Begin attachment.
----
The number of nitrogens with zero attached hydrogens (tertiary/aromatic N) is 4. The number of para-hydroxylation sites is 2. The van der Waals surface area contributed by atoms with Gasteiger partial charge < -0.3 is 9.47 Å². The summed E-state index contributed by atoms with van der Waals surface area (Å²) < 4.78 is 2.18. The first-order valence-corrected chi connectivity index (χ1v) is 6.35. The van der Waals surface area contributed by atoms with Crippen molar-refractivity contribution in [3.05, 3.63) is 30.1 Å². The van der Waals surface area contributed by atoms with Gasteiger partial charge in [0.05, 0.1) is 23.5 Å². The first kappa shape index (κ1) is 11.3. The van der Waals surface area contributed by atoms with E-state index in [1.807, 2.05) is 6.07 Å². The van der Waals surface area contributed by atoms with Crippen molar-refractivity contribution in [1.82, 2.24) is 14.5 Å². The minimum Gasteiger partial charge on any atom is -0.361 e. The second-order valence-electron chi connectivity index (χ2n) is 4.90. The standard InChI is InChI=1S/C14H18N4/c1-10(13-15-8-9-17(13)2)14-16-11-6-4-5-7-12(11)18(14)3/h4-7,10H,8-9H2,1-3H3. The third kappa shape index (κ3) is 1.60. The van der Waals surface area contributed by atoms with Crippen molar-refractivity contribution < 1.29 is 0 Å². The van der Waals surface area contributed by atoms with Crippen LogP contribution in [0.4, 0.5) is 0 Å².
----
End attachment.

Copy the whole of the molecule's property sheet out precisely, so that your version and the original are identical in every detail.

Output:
The number of nitrogens with zero attached hydrogens (tertiary/aromatic N) is 4. The number of para-hydroxylation sites is 2. The van der Waals surface area contributed by atoms with Gasteiger partial charge < -0.3 is 9.47 Å². The summed E-state index contributed by atoms with van der Waals surface area (Å²) < 4.78 is 2.18. The first-order valence-corrected chi connectivity index (χ1v) is 6.35. The van der Waals surface area contributed by atoms with Crippen molar-refractivity contribution in [3.05, 3.63) is 30.1 Å². The van der Waals surface area contributed by atoms with Gasteiger partial charge in [0.05, 0.1) is 23.5 Å². The first kappa shape index (κ1) is 11.3. The van der Waals surface area contributed by atoms with E-state index in [1.807, 2.05) is 6.07 Å². The van der Waals surface area contributed by atoms with Crippen molar-refractivity contribution in [1.82, 2.24) is 14.5 Å². The minimum Gasteiger partial charge on any atom is -0.361 e. The second-order valence-electron chi connectivity index (χ2n) is 4.90. The standard InChI is InChI=1S/C14H18N4/c1-10(13-15-8-9-17(13)2)14-16-11-6-4-5-7-12(11)18(14)3/h4-7,10H,8-9H2,1-3H3. The third kappa shape index (κ3) is 1.60. The van der Waals surface area contributed by atoms with Crippen molar-refractivity contribution < 1.29 is 0 Å². The van der Waals surface area contributed by atoms with Crippen LogP contribution in [0.4, 0.5) is 0 Å².